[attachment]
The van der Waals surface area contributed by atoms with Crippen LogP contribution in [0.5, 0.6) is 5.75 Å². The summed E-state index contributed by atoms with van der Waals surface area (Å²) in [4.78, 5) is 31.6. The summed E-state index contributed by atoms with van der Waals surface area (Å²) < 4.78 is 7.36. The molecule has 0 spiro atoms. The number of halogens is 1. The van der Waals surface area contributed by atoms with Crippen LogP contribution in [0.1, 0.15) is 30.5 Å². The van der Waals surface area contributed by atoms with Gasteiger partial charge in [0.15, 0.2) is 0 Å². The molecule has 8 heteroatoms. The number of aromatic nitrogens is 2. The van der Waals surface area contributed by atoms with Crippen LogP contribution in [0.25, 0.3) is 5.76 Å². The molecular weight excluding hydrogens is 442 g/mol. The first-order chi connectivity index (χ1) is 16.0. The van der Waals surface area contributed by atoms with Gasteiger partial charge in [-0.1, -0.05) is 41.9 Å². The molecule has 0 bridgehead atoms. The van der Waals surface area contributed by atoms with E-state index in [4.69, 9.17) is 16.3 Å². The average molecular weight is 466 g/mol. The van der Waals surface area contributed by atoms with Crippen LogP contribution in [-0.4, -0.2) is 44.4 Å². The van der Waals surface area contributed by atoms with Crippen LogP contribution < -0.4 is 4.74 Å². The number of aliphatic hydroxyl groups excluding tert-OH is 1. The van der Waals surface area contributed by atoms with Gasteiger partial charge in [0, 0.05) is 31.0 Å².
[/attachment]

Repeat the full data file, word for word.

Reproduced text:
The van der Waals surface area contributed by atoms with Crippen LogP contribution in [0.5, 0.6) is 5.75 Å². The summed E-state index contributed by atoms with van der Waals surface area (Å²) in [4.78, 5) is 31.6. The summed E-state index contributed by atoms with van der Waals surface area (Å²) < 4.78 is 7.36. The molecule has 0 spiro atoms. The number of halogens is 1. The van der Waals surface area contributed by atoms with Crippen LogP contribution in [0.1, 0.15) is 30.5 Å². The van der Waals surface area contributed by atoms with Gasteiger partial charge in [0.15, 0.2) is 0 Å². The molecule has 8 heteroatoms. The number of aromatic nitrogens is 2. The van der Waals surface area contributed by atoms with Crippen LogP contribution in [0.25, 0.3) is 5.76 Å². The molecular weight excluding hydrogens is 442 g/mol. The first-order chi connectivity index (χ1) is 16.0. The van der Waals surface area contributed by atoms with Gasteiger partial charge in [-0.1, -0.05) is 41.9 Å². The molecule has 0 bridgehead atoms. The van der Waals surface area contributed by atoms with E-state index in [4.69, 9.17) is 16.3 Å². The average molecular weight is 466 g/mol. The van der Waals surface area contributed by atoms with Crippen LogP contribution in [-0.4, -0.2) is 44.4 Å². The van der Waals surface area contributed by atoms with Crippen LogP contribution < -0.4 is 4.74 Å². The number of aliphatic hydroxyl groups excluding tert-OH is 1. The van der Waals surface area contributed by atoms with Gasteiger partial charge in [0, 0.05) is 31.0 Å².